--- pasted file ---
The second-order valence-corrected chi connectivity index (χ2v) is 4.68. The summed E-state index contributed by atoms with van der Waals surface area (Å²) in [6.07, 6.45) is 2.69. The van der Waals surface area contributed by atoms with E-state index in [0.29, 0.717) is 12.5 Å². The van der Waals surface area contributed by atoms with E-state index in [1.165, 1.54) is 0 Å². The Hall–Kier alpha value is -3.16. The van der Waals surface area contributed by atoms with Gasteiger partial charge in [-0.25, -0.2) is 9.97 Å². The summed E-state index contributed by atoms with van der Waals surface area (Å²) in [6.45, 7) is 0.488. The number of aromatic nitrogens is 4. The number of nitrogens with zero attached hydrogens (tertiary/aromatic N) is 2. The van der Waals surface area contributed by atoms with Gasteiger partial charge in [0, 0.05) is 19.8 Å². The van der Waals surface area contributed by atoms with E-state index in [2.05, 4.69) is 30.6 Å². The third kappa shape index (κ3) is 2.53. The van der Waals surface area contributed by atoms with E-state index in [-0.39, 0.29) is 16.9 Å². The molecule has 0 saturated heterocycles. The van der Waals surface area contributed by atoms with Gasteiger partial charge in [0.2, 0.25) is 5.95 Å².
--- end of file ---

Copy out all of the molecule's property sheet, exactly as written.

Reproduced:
The second-order valence-corrected chi connectivity index (χ2v) is 4.68. The summed E-state index contributed by atoms with van der Waals surface area (Å²) in [6.07, 6.45) is 2.69. The van der Waals surface area contributed by atoms with E-state index in [0.29, 0.717) is 12.5 Å². The van der Waals surface area contributed by atoms with E-state index in [1.165, 1.54) is 0 Å². The Hall–Kier alpha value is -3.16. The van der Waals surface area contributed by atoms with Gasteiger partial charge in [-0.25, -0.2) is 9.97 Å². The summed E-state index contributed by atoms with van der Waals surface area (Å²) in [6.45, 7) is 0.488. The number of aromatic nitrogens is 4. The number of nitrogens with zero attached hydrogens (tertiary/aromatic N) is 2. The van der Waals surface area contributed by atoms with Gasteiger partial charge in [0, 0.05) is 19.8 Å². The van der Waals surface area contributed by atoms with E-state index in [2.05, 4.69) is 30.6 Å². The third kappa shape index (κ3) is 2.53. The van der Waals surface area contributed by atoms with E-state index in [-0.39, 0.29) is 16.9 Å². The molecule has 0 saturated heterocycles. The van der Waals surface area contributed by atoms with Gasteiger partial charge in [0.2, 0.25) is 5.95 Å².